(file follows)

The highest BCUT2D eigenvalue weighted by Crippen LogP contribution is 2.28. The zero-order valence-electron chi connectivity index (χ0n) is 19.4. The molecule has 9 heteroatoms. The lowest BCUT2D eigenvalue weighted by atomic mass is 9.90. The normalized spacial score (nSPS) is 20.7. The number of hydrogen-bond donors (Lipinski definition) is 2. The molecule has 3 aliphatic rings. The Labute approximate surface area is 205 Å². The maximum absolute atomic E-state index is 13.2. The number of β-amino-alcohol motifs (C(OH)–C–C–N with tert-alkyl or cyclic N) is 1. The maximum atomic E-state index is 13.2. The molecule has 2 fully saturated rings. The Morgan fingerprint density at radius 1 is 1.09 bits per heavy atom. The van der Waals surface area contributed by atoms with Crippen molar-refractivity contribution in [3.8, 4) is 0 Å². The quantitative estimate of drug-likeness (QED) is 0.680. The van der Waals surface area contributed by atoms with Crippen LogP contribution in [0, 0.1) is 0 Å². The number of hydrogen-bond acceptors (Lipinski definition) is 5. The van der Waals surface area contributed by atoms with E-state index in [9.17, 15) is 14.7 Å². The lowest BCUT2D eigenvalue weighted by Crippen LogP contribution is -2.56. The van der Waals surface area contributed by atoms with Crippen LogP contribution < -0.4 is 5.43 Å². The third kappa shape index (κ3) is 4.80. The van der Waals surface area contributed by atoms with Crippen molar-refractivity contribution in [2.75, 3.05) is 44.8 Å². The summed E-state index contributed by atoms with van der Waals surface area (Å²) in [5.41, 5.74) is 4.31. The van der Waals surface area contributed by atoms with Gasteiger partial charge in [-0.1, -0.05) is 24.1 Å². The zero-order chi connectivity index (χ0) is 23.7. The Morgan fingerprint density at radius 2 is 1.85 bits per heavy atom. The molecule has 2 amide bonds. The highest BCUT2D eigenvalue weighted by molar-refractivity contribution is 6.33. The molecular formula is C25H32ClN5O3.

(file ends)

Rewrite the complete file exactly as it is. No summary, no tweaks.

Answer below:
The highest BCUT2D eigenvalue weighted by Crippen LogP contribution is 2.28. The zero-order valence-electron chi connectivity index (χ0n) is 19.4. The molecule has 9 heteroatoms. The lowest BCUT2D eigenvalue weighted by atomic mass is 9.90. The normalized spacial score (nSPS) is 20.7. The number of hydrogen-bond donors (Lipinski definition) is 2. The molecule has 3 aliphatic rings. The Labute approximate surface area is 205 Å². The maximum absolute atomic E-state index is 13.2. The number of β-amino-alcohol motifs (C(OH)–C–C–N with tert-alkyl or cyclic N) is 1. The maximum atomic E-state index is 13.2. The molecule has 2 fully saturated rings. The Morgan fingerprint density at radius 1 is 1.09 bits per heavy atom. The van der Waals surface area contributed by atoms with Crippen molar-refractivity contribution in [3.8, 4) is 0 Å². The quantitative estimate of drug-likeness (QED) is 0.680. The van der Waals surface area contributed by atoms with Crippen LogP contribution in [0, 0.1) is 0 Å². The number of hydrogen-bond acceptors (Lipinski definition) is 5. The van der Waals surface area contributed by atoms with E-state index in [9.17, 15) is 14.7 Å². The lowest BCUT2D eigenvalue weighted by Crippen LogP contribution is -2.56. The van der Waals surface area contributed by atoms with Crippen LogP contribution < -0.4 is 5.43 Å². The third kappa shape index (κ3) is 4.80. The van der Waals surface area contributed by atoms with Crippen molar-refractivity contribution in [2.75, 3.05) is 44.8 Å². The summed E-state index contributed by atoms with van der Waals surface area (Å²) in [5.41, 5.74) is 4.31. The van der Waals surface area contributed by atoms with Gasteiger partial charge in [-0.1, -0.05) is 24.1 Å². The zero-order chi connectivity index (χ0) is 23.7. The Morgan fingerprint density at radius 2 is 1.85 bits per heavy atom. The molecule has 2 amide bonds. The highest BCUT2D eigenvalue weighted by molar-refractivity contribution is 6.33. The molecular formula is C25H32ClN5O3.